Primary energy use will grow by nearly 40 per cent over the next 20 years, with 93 per cent coming from non-OECD (Organisation of Economic Co-operation and Development) countries.

That’s one of the key findings from a projection of energy trends carried out by global energy giant BP.

The BP Energy Outlook is the first time the company has published a forward-looking analysis – traditionally it has published historical data.

Non-OECD countries are seen to rapidly increase their share of overall energy demand from just over half currently to two-thirds – a view shared in the International Energy Agency’s global outlook published last year.

According to BP’s figures, diversification of energy sources increases and non-fossil fuels – nuclear, hydro and renewables – are together expected to be the biggest source of growth for the first time. Between 2010 to 2030 the contribution to energy growth of renewables – solar, wind, geothermal and biofuels – is seen to increase from 5% to 18%.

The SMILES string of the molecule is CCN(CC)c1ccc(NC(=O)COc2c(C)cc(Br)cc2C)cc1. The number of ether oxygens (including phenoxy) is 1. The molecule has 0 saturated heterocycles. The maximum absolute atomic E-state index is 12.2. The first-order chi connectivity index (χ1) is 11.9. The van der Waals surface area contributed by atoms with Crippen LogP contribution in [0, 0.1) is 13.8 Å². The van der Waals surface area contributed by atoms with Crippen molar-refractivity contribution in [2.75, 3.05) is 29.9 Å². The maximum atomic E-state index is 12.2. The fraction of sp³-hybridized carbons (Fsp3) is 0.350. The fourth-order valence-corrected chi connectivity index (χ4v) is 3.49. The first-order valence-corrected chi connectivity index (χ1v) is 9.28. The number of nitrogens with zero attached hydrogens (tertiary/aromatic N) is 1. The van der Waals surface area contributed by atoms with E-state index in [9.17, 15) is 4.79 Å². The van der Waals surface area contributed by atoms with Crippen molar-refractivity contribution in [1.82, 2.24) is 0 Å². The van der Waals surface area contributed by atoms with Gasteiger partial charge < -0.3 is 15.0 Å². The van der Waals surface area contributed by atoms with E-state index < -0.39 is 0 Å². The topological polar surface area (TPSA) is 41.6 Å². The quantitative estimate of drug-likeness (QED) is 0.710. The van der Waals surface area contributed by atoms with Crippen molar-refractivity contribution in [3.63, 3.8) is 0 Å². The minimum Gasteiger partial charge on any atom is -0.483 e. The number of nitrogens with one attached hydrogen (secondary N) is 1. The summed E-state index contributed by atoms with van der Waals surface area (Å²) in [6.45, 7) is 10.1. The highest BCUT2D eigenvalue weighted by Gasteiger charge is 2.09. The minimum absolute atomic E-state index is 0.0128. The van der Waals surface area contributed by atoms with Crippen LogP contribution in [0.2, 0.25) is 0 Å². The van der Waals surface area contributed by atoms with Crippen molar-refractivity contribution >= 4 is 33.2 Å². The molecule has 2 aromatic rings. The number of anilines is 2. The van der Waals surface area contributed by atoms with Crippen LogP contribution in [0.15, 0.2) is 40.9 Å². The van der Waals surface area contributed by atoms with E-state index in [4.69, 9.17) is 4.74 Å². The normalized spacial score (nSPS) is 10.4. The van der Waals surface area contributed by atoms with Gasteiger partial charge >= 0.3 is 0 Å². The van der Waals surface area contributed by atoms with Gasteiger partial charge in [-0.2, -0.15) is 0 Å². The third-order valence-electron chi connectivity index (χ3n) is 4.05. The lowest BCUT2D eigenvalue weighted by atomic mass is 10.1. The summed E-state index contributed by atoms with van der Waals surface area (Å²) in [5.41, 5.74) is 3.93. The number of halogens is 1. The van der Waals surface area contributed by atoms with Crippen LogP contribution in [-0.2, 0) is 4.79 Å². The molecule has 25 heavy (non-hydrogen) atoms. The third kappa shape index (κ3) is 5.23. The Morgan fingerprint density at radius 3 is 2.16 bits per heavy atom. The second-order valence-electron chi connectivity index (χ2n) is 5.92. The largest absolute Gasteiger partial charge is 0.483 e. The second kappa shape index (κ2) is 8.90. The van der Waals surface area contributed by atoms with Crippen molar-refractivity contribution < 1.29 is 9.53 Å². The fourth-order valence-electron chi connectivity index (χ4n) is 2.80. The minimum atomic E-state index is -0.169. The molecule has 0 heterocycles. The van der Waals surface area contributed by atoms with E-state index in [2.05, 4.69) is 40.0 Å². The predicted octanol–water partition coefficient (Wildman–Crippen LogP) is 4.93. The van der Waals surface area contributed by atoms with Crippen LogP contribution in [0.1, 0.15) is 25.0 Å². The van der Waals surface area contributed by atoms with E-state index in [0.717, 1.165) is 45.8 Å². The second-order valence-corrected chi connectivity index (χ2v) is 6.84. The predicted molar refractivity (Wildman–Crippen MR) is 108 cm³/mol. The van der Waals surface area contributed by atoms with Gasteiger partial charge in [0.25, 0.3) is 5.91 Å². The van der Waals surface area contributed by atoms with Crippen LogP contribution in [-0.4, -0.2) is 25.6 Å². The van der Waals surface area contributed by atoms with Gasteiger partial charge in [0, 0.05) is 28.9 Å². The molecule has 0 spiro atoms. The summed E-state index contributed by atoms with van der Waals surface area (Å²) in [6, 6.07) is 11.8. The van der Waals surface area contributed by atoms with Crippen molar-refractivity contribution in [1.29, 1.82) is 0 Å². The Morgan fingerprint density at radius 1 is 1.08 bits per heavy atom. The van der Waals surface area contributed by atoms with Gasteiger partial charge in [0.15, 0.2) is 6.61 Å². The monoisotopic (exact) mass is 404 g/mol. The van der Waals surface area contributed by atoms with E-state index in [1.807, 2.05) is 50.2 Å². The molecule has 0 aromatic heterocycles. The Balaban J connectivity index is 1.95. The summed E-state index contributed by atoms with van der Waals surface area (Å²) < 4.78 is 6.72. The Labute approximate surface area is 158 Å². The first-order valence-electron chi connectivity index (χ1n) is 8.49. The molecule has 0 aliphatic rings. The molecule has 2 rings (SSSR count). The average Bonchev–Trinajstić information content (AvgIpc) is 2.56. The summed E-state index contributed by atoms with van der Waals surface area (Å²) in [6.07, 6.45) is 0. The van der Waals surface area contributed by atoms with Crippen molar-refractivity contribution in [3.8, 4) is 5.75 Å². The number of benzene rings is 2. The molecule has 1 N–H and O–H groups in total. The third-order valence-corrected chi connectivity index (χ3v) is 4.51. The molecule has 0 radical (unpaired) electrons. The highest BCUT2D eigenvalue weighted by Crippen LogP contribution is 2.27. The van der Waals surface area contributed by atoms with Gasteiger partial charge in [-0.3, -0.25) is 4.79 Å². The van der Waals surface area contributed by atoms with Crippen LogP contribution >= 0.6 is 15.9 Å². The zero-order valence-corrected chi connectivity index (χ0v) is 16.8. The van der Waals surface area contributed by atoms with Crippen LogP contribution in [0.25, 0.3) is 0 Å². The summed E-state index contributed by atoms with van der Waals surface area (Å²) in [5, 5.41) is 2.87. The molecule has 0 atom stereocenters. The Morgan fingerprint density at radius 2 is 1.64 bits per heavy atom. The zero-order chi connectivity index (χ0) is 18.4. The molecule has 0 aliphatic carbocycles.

Natural gas is projected to be the fastest growing fossil fuel, and coal and oil are likely to lose market share as all fossil fuels experience lower growth rates. Fossil fuels’ contribution to primary energy growth is projected to fall from 83% to 64%.

BP chief executive Bob Dudley said that the results of the survey were in line with the desire of producers, governments and consumers, but he added that this was “an aspiration, and to meet that aspiration over the next two decades, we need smart, market-oriented policies to deliver the energy we need in a manageable way – without inhibiting economic development or jeopardising the improvements in living standards now being experienced by billions of people worldwide”.